Deterioro economía Nicaragua

Microfinance companies with 350,000 clients in suspense

Representatives and experts in the field of microfinance hope that good sense prevails among the representatives of the Government of Daniel Ortega, in such a way that the “ordering” process announced by the president of the National Assembly of Nicaragua, Gustavo Porras, does not mean a new contraction of the sector.

In mid-May, in a interview broadcast by the Parliamentary Channel, Porras announced the beginning of a process of “organization” of financial and microfinance institutions that are registered as non-profit organizations with the Ministry of the Interior (Migob).

It is not the first time that the regime has targeted microfinance institutions. In March, when the regime had only canceled 114 NGOs, a draft decree came to the First Secretariat of the National Assembly to cancel another 25 entities, including the Local Development Fund Association (FDL).

The FDL Association is a non-profit entity, which appears as the owner of the Local Development Fund Foundation (FFDL), which is a company dedicated to the activity of microfinance. In the end, neither the Association nor the Foundation were included in the list of NGOs that were canceled.

The reason, according to an economist who knows how this sector works, is that “good sense prevailed among Ortega’s advisers.”

“When they said that they were going to close the FDL, the Superintendence of Banks (Siboif) and the Microfinance Commission (Conami), they realized that what was coming was a systemic risk that could affect 350,000 clients, and accelerate the Withdrawal of strong international funding, which exceeds 300 million dollars,” the source explained.

“In the Central Bank, the Ministry of Finance and the economic cabinet saw the risk and warned the Ministry of the Interior (Migob), the National Assembly” and Ortega’s advisers, managing to stop the chaos that was announced, because “It was not just FDL, but many others that are regulated by Conami, because they are NGOs”

The regime maintained its intention to get hands on the sector, despite understanding its importance, as evidenced by the announcement by Porras, who promised that “when the document is ready, it will be consulted with the regulatory bodies of the financial system, and with the partners of the the financial and microfinance institutions that will be affected, so that they are calm”, deciding to apply the same “solution” to them as to the social clubs.

“What they are going to do is cancel the registrations of these NGOs in the Migob, to leave them operating under mercantile criteria. If they did not go further, it is because of the economic importance of the sector, not because they are good people, but because they know that there is no one to replace them. Not even the [gubernamental] Zero Usury program”, he added.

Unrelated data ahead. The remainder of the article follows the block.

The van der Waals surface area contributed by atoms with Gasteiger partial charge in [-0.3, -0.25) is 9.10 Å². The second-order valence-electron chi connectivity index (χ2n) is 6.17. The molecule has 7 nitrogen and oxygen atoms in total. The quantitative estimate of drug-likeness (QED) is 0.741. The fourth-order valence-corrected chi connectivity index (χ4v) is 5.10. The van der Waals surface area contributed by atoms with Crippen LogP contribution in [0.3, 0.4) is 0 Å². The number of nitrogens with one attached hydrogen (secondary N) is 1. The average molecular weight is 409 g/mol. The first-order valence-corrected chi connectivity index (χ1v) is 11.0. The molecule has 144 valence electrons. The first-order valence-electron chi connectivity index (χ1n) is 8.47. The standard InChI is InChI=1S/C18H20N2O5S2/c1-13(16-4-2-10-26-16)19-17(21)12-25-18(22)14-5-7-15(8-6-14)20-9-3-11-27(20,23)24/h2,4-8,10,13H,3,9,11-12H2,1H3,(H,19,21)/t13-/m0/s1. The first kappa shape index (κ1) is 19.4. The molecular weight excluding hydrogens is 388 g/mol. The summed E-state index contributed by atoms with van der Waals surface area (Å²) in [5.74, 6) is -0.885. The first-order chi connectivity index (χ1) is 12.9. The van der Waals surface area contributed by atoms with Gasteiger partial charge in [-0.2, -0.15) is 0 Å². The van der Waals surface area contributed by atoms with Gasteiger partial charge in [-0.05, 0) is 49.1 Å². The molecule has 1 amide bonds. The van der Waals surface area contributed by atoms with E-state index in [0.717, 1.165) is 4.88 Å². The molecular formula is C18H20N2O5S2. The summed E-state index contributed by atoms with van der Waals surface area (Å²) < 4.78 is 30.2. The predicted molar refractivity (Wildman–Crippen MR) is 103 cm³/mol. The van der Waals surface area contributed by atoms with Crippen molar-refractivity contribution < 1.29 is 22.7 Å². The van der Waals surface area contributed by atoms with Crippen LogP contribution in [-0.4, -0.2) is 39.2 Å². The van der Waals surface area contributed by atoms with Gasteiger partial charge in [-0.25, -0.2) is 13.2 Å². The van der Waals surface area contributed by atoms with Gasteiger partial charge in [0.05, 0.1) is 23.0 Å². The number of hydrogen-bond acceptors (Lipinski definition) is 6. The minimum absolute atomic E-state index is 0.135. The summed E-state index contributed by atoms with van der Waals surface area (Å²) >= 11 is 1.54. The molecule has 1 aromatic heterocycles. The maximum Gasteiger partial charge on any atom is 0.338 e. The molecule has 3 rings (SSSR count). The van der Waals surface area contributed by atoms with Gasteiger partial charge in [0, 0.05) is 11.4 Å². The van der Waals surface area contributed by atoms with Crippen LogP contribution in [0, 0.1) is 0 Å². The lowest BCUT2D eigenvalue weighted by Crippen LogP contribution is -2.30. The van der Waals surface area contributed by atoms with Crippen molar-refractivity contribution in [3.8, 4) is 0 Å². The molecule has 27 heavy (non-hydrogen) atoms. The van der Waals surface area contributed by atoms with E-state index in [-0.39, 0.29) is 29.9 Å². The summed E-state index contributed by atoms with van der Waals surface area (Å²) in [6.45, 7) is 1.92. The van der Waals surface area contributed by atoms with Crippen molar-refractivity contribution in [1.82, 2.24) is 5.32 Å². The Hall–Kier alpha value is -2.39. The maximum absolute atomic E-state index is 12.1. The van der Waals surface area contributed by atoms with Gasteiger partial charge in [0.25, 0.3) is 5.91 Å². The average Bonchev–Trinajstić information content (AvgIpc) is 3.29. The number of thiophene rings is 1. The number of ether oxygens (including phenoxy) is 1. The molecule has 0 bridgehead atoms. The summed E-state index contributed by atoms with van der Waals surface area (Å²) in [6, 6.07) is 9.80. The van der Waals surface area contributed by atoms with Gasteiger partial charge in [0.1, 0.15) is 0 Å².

Impact on financing

Beyond the words with which Porras intends to reassure the executives of the microfinance companies, as well as their international funders, the economist Julio Ricardo Hernández considers that the Government intends to place its unconditional supporters on the boards of directors of the NGOs that it plans Cancel.

This expert presumes that part of the resources of the microfinance institutions (MFIs) that still work in the country are abroad, but “the current loans remain as assets that could pass under the control of the Mefcca, to ‘encourage’ the MFIs to keep turning the money around”.

It refers to a strategy that emerged from 2018, when economic recession and the high delinquency, led several companies to bankruptcy, so the survivors adapted by reducing their size, choosing their clients better, accompanying their debtors, renegotiating or restructuring loans, etc.

The problem is that “this affected the qualification of their portfolios, with which the flourishing microfinance industry in Nicaragua ceased to be attractive to funders”, who gradually withdraw their resources, before which, the MFIs were left “turning ” to money, that is, recovering the portfolio and putting it back, Hernández explained.

“By closing the NGOs, the Government will appoint its own officials to grant loans to whomever they want, making political patronage, and thus initiating an overpoliticization of the microfinance activity. And it’s not that the anchors are going to run away: it’s that they’ve already left. Those that remain are very few, because Nicaragua is no longer an interesting option to invest in,” he stressed.

“The trend I see is that the MFIs will become docile with the Government, because in the absence of external funders, they will have to seek funds with the Bank for the Promotion of Production, or Ortega will take advantage of his leverage with CABEI (Central American Bank for Integration Economic), to place funds in trust in a commercial bank, to finance the microenterprise”, he concluded.

Source link

Previous Story

to face

Next Story

Inflation in Mexico accelerates to 7.99% during June, putting pressure on food prices

Latest from Nicaragua